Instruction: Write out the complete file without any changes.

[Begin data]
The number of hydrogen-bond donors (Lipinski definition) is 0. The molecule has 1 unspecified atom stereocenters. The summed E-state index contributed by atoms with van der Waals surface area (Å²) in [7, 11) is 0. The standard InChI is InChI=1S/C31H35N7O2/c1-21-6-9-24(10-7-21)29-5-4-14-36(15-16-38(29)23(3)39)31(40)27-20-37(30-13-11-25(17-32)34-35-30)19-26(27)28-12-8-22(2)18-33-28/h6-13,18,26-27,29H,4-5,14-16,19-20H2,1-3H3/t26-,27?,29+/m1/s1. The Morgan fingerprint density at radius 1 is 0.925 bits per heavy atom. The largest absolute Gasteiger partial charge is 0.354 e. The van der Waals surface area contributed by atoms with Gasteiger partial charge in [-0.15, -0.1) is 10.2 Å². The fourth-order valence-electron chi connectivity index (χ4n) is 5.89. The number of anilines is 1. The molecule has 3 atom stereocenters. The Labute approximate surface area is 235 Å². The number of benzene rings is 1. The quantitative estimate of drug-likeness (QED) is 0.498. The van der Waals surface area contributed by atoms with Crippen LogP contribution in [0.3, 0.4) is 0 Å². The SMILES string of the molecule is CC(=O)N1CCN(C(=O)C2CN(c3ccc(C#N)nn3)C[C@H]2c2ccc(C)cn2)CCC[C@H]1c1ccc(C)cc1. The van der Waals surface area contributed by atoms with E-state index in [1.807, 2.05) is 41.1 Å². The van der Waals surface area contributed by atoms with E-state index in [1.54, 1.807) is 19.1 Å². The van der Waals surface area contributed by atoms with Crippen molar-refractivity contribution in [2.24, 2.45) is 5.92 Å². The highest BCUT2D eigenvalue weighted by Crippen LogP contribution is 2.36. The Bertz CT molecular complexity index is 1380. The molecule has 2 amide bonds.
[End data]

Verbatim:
The number of hydrogen-bond donors (Lipinski definition) is 0. The molecule has 1 unspecified atom stereocenters. The summed E-state index contributed by atoms with van der Waals surface area (Å²) in [7, 11) is 0. The standard InChI is InChI=1S/C31H35N7O2/c1-21-6-9-24(10-7-21)29-5-4-14-36(15-16-38(29)23(3)39)31(40)27-20-37(30-13-11-25(17-32)34-35-30)19-26(27)28-12-8-22(2)18-33-28/h6-13,18,26-27,29H,4-5,14-16,19-20H2,1-3H3/t26-,27?,29+/m1/s1. The Morgan fingerprint density at radius 1 is 0.925 bits per heavy atom. The largest absolute Gasteiger partial charge is 0.354 e. The van der Waals surface area contributed by atoms with Gasteiger partial charge in [-0.15, -0.1) is 10.2 Å². The fourth-order valence-electron chi connectivity index (χ4n) is 5.89. The number of anilines is 1. The molecule has 3 atom stereocenters. The Labute approximate surface area is 235 Å². The number of benzene rings is 1. The quantitative estimate of drug-likeness (QED) is 0.498. The van der Waals surface area contributed by atoms with Crippen LogP contribution in [0.3, 0.4) is 0 Å². The SMILES string of the molecule is CC(=O)N1CCN(C(=O)C2CN(c3ccc(C#N)nn3)C[C@H]2c2ccc(C)cn2)CCC[C@H]1c1ccc(C)cc1. The van der Waals surface area contributed by atoms with E-state index in [1.807, 2.05) is 41.1 Å². The van der Waals surface area contributed by atoms with E-state index in [1.54, 1.807) is 19.1 Å². The van der Waals surface area contributed by atoms with Crippen molar-refractivity contribution in [2.24, 2.45) is 5.92 Å². The highest BCUT2D eigenvalue weighted by Crippen LogP contribution is 2.36. The Bertz CT molecular complexity index is 1380. The molecule has 2 amide bonds.